New reforms set to modernise Privacy Act

Thursday 22 March 2018

Authors: Laura Littlewood and Elizabeth Vincent

​​​​​​​​​​​​A new Privacy Bill has been introduced to Parliament which will impact all New Zealand businesses that collect, use or hold information about individuals.

The Privacy Bill represents a long-awaited update to New Zealand's privacy laws, following recommendations from the Law Commission in 2011. It follows a global trend towards more robust regulation of personal information, including Australia's recent amendment to its Privacy Act, and the upcoming implementation of the European Union's General Data Protection Regulation (GDPR) in May this year. ​

You can read the new Privacy Bill here​. ​​

Key changes

Key changes under the Privacy Bill are consistent with those signalled by the Law Commission and the Privacy Commissioner, although not all of the Privacy Commissioner's recommendations have been included (see our previous article here). 

Key changes include:


 

Key change​​​​​​

​Overview​​

​1.​​​

​Mandatory reporting of priv​ac​y brea​​​ches

​​The Privacy Commissioner must be notified where there is a risk of harm as a result of unauthorised or accidental disclosure of personal information.

​2.

​Compliance notices​​​​

​The Privacy Commissioner will be able to issue notices to require​ agencies or take (or prevent) particular action(s). These notices will be enforced by the Human Rights Tribunal​.

​3.

​Stronger cross-border data​ flow protection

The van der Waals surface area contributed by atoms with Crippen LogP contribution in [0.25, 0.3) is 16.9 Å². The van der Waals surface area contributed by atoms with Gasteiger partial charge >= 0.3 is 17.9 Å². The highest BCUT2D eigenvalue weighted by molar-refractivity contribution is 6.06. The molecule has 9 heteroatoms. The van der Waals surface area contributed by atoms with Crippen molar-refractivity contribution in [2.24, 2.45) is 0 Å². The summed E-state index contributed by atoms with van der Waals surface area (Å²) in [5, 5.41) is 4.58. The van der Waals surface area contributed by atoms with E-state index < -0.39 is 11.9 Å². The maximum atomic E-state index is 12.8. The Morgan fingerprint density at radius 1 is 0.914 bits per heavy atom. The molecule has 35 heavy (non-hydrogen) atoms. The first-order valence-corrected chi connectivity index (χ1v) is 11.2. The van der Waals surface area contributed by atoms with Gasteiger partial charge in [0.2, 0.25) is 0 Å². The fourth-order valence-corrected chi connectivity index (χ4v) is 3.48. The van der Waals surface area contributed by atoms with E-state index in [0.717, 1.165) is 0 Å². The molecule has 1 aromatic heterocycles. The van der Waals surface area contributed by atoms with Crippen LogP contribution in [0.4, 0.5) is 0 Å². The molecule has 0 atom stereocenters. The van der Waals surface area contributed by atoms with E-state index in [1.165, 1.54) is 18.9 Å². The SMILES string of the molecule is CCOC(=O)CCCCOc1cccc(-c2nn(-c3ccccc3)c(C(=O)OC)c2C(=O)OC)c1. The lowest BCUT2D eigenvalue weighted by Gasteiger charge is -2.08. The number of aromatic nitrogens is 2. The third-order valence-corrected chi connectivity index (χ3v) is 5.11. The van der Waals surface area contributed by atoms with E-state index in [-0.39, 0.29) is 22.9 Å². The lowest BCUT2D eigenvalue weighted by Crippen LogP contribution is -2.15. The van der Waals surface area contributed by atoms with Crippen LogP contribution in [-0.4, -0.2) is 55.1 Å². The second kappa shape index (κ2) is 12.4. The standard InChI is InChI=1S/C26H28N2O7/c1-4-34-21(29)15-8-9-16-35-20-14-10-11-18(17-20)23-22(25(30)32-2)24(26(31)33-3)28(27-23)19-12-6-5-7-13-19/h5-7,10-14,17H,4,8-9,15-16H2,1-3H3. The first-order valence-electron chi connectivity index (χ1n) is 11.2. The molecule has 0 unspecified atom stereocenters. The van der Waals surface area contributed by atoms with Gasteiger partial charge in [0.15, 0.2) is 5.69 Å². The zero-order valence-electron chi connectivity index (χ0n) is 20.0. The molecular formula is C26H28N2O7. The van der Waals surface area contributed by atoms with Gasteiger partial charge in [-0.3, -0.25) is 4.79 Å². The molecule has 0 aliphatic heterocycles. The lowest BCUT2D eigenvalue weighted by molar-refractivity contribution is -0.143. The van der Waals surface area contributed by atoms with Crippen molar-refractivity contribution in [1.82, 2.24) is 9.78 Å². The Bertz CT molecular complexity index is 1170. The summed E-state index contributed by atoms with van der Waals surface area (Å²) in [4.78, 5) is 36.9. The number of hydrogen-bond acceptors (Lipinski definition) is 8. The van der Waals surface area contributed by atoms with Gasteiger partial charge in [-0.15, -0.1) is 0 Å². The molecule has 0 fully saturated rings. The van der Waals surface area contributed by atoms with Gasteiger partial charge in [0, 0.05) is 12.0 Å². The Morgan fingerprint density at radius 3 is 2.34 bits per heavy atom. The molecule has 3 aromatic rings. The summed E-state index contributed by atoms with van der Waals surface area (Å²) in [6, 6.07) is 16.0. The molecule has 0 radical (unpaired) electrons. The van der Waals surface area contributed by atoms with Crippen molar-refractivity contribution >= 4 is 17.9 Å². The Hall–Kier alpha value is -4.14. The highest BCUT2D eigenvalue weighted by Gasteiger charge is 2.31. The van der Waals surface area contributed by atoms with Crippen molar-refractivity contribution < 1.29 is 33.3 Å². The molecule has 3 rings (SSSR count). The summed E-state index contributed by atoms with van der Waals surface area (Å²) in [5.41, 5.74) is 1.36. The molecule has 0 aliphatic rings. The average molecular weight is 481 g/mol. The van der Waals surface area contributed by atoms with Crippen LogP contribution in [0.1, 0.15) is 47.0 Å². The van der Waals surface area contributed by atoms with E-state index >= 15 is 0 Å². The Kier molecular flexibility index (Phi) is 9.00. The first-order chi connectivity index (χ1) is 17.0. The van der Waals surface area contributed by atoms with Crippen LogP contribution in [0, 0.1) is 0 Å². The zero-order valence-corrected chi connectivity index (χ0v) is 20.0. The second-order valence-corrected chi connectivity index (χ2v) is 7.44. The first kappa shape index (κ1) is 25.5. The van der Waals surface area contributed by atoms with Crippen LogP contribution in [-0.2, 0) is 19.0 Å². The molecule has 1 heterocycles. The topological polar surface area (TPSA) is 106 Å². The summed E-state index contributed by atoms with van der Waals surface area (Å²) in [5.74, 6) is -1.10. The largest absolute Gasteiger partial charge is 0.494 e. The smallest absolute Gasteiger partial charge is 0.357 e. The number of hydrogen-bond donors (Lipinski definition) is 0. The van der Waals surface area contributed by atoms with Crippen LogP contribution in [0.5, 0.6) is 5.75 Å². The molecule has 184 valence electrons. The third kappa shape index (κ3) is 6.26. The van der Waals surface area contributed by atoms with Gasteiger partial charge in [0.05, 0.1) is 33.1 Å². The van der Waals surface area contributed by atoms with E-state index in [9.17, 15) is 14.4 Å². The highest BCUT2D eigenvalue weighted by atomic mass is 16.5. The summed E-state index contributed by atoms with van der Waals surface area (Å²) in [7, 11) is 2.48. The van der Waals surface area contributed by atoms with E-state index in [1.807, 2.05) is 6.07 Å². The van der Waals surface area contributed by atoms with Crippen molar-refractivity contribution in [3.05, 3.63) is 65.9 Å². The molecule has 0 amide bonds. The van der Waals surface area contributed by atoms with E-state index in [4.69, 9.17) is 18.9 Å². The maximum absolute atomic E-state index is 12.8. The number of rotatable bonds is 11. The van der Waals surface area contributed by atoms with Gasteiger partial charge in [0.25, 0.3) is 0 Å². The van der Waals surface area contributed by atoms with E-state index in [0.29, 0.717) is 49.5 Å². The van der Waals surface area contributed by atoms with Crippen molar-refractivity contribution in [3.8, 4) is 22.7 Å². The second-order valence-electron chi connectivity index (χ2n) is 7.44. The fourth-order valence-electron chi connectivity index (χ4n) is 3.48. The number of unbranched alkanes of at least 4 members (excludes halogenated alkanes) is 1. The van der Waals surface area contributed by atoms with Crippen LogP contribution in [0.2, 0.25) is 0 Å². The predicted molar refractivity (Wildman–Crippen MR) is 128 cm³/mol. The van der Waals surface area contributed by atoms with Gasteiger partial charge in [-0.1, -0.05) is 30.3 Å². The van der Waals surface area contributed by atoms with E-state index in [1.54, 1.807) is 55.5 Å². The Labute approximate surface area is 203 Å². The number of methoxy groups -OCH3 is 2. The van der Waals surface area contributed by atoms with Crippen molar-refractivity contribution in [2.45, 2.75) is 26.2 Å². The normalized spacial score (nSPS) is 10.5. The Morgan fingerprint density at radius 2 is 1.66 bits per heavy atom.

​Reasonable steps must be taken by New Zealand agencies to ensure that any personal information disclosed in other jurisdictions is subject to adequate privacy standards. Further, the Bill aims to clarify the law applicable to overseas service providers engaged by New Zealand agencies.

​4.

​New criminal offences

​The introduction of a fine not exceeding $10,000 to penalise anyone who misleads an agency in a manner which affects another person’s personal information or where a person destroys documents containing personal information following a request for access.

​5.

​Powers of the Commissioner

​The Commissioner will be able to make binding decisions on access requests. Additionally, the Commissioner will have increased investigatory powers, including increasing penalties for non-compliance.


Timing

The Privacy Bill states that the new requirements will come into force on 1 July 2019. However, this reflects a proposed transitional period of 6 months. The effective date will ultimately depend on the speed of the Privacy Bill's progress through the parliamentary process - after the long lead-up to the release of the Bill. ​

Next steps

We will be closely monitoring the proposed reform and will keep you updated when further information is announced.​

If you need any further information on matters covered in this update, please contact your usual Bell Gully adviser.   


Disclaimer

This publication is necessarily brief and general in nature. You should seek professional advice before taking any action in relation to the matters dealt with in this publication.

For more information
  • Laura Littlewood

    Partner Auckland
  • Tim Clarke

    Partner Auckland
  • Rachael Brown

    Partner Wellington
  • Tania Goatley

    Partner Auckland
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